STEP TWO: REMOVE FACE MAKEUP WITH AN OIL TYPE CLEANSER

    • Apply a liberal amount of oil to your face and using your finger pads, massage the oil into your skin for 30 or so seconds to effectively break down makeup on the skin surface.

    • With your middle and ring finger, focus the massaging along your pores, particularly the nose, chin and cheek area. Don’t massage the oil for longer than a minute in total.
    • Take the time to emulsify the oil, using warm water. The oil should become a milky consistency. Massage the face for another minute or two, again, focusing on the pores using your middle and ring fingers.
    • Wash away the oil with warm water and ensure your skin is completely clean from the emulsified oil.

    There are two different types of oils in the market; liquid type and solid type. I usually recommend liquid types to everyone, as they’re quick and easy to use. Solid (also known as balm type) is basically a solidified block of oil that melts with the warmth of your hands. Since balm types are generally more rich in texture, people with oilier skin types may feel unclean using it, and thus, is more ideal for all you dry skin beauties because of it’s moisturizing capabilities.

    If you guys studied chemistry, you know that water and oil generally don’t mix well, and oils can break down other oils. Since makeup is oil based, it is essential to include an oil in your cleansing routine so that the makeup can be effectively broken down. This also has a similar effect inside your pores; where your sebaceous glands secrete sebum, which can be broken down simply with an oil cleanser. As I mentioned above, don’t heavily rely on oil cleansers to remove eye makeup, as oils work by turning makeup into small residual particles. These particles, if not cleansed off properly, can re-enter the pores and cause skin irritations or damage to the skin. If you only use an oil to cleanse your eye makeup, take a Q-Tip and run it against the areas on your eyes that had the most makeup. The Q-Tip should pick up little bits of makeup, because the oil has not completely rid you from your makeup yet.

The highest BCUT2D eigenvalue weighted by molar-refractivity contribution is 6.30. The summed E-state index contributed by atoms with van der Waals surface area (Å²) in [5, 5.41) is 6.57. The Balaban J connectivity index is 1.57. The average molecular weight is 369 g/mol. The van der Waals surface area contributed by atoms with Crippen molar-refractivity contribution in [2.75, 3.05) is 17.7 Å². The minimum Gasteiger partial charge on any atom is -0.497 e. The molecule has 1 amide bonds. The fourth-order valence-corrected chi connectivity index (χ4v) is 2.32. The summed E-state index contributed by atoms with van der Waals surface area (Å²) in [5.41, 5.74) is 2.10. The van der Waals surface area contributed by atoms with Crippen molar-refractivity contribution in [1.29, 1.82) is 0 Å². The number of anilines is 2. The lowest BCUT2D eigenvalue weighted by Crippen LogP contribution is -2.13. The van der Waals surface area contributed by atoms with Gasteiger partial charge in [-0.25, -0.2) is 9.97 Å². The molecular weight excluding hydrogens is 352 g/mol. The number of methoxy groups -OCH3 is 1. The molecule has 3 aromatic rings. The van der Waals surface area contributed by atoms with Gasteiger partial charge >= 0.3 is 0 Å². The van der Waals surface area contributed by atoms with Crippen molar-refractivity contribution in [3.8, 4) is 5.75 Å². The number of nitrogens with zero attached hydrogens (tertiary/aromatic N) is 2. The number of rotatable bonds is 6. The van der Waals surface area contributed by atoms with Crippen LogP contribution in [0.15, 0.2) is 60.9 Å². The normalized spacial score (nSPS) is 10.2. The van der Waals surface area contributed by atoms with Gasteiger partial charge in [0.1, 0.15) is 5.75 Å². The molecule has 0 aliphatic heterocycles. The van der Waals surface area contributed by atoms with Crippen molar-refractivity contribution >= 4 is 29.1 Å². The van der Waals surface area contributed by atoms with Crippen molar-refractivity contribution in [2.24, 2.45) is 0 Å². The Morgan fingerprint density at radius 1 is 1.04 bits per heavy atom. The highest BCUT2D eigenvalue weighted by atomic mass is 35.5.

What about people who don’t wear makeup? You still applied SPF right? (I honestly hope you did because sun protection is important and if you didn’t then say hello to sun spots and wrinkles baby.) Sunblock works similarly to makeup and so it is important to take the extra care to remove sunblock effectively. Sunblock left on the skin can cause irritations and can clog pores, so even if I don’t wear makeup, I never skip out on oil cleansing.

    By the way, never use a wet wash cloth to remove oil cleansers. Wash cloths not only hold bacteria, but cause friction against the skin. As well as that, remember that oil cleansing causes residual particles to sit on the skin, which is the combination of sebum and broken down makeup. Using a wash cloth isn’t going to effectively cleanse your skin from the residue and you’ll just end up smearing it everywhere on your face, if not also in the wash cloth itself. Eww!!

    STEP THREE: WASH YOUR FACE USING LOW ACID/LOW PH CLEANSER

    • Taking your low pH cleanser, foam up the product in your hands using water and apply to the face and neck.

    • Either using your cleansing brush, or finger pads, gently massage and buff the skin texture for a minute or so, again, as with the oil, focusing on your pores.

    • Wash away with warm water until your face is clean, then continue washing your face for roughly a minute with cold water to contract your pores and also give your skin tightening and cooling effects.